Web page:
From: East Carolina University Calendar discussion List [[hidden email]] on behalf of Christoph P├Ąper [[hidden email]]
Sent: Thursday, November 16, 2017 10:27

What is a good, i.e. simple yet accurate, rule to determine when to drop a 6-day week from a 366-day or 61-week calendar? (Alternatively, consider it a 360-day, 60-week calendar with a very frequent 6-day leap week.)

The Julian precision is rather simple to match...

Irv replies: "precision" is the wrong term here, you are talking about matching the mean year, which is mostly concerned with accuracy relative to some specified astronomical target, such as an equinox or solstice. In the present era the most stable astronomical mean years are those of the north solstice and the northward equinox.

Precision may best be considered as reflecting the short-term jitter of the leap cycle.

The ideal leap rule for providing both accuracy and precision (minimum jitter) is a smoothly spread one, and for simplest evaluability of astronomical accuracy the leap cycle ought to be symmetrical also, which makes it valid to evaluate just the first year of each cycle relative to the desired astronomical target (typically mean equinox or solstice "events"), because the first year will always be at the average. The actual astronomical events wobble around so much that you can't match them without using very complex astronomical algorithms for your calendar, including compensating for Delta T.

Your calendar could have twelve 30-day months with five 6-day weeks per month, for a total of 360 days in a short year, and the frequently occurring leap week could be appended to the last month or exist as a stand-alone mini-month at the end of the year. Positioning the leap week at the end of the year simplifies calendrical calculations because all dates in the calendar then have permanent ordinal numbers relative to the start of the year, and fixed month lengths that all contain only a whole number of weeks makes for a very simple perpetual calendar.

All possible candidate leap cycles having a maximum of 1000 years per cycle are listed in the attached PDF. The instructions at the top show how to implement a smoothly spread symmetrical leap cycle. The instructions at the bottom show how to implement some higher-jitter cycle alternatives that you might prefer but I don't recommend.

The rows are coloured according to their suitability to the mean astronomical years of the equinoxes and solstices reckoned for the year 2020 AD. Blue is for the south solstice, with dark blue the most accurate (but keep in mind that the south solstitial year is currently rapidly getting shorter, so no calendar having a fixed mean year can approximate it well). Green is for the northward equinox, with dark green the most accurate (this mean equinoctial year will be quite stable until around the year 6000 AD). Brown is for the southward equinox, with dark brown the most accurate (but keep in mind that the southward equinoctial year is currently rapidly getting shorter, so no calendar having a fixed mean year can approximate it well). Pink is for the north solstice, with red rows indicating the most accurate (this mean solstitial year will be quite stable until around the year 13000 AD). I consider the red rows to contain the "winners", especially the 269-year cycle with 34 short years per cycle because it is the shortest cycle. You may not be as impressed as I am with the long-term stability of the mean north solstitial year -- please allow me to convince you by asking you to study my web page "The Length of the Seasons (On Earth)" at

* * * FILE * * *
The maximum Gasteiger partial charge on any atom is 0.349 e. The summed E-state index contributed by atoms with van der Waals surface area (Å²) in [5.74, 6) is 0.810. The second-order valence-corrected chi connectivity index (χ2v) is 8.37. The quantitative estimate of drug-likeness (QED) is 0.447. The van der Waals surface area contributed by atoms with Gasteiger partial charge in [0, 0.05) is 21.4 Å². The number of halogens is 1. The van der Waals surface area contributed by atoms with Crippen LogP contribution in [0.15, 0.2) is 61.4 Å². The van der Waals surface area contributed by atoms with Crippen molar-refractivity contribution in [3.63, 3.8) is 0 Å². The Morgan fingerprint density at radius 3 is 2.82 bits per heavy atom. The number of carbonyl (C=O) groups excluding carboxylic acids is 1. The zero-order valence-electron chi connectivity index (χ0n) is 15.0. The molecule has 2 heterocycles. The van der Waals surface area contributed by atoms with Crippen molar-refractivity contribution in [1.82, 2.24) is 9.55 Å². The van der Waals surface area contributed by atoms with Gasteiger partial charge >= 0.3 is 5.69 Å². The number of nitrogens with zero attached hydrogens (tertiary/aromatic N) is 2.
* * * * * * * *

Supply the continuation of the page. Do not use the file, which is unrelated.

If you are interested in any lunar associations then various columns show the number of lunar months per cycle, with those close to an integer highlighted with yellow backgrounds.

I generated this list using my freeware Fixed Leap Cycle Finder spreadsheet that is on my web site. You may wish to try different settings:

My freeware Ford Circles spreadsheet generates a similar listing almost instantly but without the lunar information, and without the higher-jitter cycles. You can find it here: and the Ford Circles chart of 6-day leap week cycles that I already have posted on my web site is here:

-- Irv Bromberg, University of Toronto, Canada